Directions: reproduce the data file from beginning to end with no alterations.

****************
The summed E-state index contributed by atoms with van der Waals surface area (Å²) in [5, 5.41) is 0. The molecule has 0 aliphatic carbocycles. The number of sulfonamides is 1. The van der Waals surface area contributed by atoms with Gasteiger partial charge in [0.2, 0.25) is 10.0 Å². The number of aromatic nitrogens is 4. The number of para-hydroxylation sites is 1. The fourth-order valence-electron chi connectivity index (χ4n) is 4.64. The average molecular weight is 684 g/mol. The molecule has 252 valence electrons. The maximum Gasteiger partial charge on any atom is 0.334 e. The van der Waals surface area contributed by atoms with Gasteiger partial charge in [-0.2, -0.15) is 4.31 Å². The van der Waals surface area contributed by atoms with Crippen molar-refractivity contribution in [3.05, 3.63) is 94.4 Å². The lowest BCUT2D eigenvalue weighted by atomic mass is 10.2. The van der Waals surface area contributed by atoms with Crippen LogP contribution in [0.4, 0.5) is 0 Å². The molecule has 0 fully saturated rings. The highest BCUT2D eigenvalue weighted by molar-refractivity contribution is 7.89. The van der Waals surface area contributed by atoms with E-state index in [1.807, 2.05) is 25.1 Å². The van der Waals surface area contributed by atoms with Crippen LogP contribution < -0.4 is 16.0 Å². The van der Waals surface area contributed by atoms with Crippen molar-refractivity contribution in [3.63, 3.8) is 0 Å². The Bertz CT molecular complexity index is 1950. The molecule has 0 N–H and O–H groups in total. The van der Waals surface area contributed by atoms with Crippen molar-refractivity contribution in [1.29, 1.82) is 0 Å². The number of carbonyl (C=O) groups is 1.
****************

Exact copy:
The summed E-state index contributed by atoms with van der Waals surface area (Å²) in [5, 5.41) is 0. The molecule has 0 aliphatic carbocycles. The number of sulfonamides is 1. The van der Waals surface area contributed by atoms with Gasteiger partial charge in [0.2, 0.25) is 10.0 Å². The number of aromatic nitrogens is 4. The number of para-hydroxylation sites is 1. The fourth-order valence-electron chi connectivity index (χ4n) is 4.64. The average molecular weight is 684 g/mol. The molecule has 252 valence electrons. The maximum Gasteiger partial charge on any atom is 0.334 e. The van der Waals surface area contributed by atoms with Gasteiger partial charge in [-0.2, -0.15) is 4.31 Å². The van der Waals surface area contributed by atoms with Crippen molar-refractivity contribution in [3.05, 3.63) is 94.4 Å². The lowest BCUT2D eigenvalue weighted by atomic mass is 10.2. The van der Waals surface area contributed by atoms with Crippen LogP contribution in [0.4, 0.5) is 0 Å². The molecule has 0 fully saturated rings. The highest BCUT2D eigenvalue weighted by molar-refractivity contribution is 7.89. The van der Waals surface area contributed by atoms with E-state index in [1.807, 2.05) is 25.1 Å². The van der Waals surface area contributed by atoms with Crippen LogP contribution < -0.4 is 16.0 Å². The van der Waals surface area contributed by atoms with Crippen molar-refractivity contribution in [3.63, 3.8) is 0 Å². The Bertz CT molecular complexity index is 1950. The molecule has 0 N–H and O–H groups in total. The van der Waals surface area contributed by atoms with Crippen molar-refractivity contribution in [1.29, 1.82) is 0 Å². The number of carbonyl (C=O) groups is 1.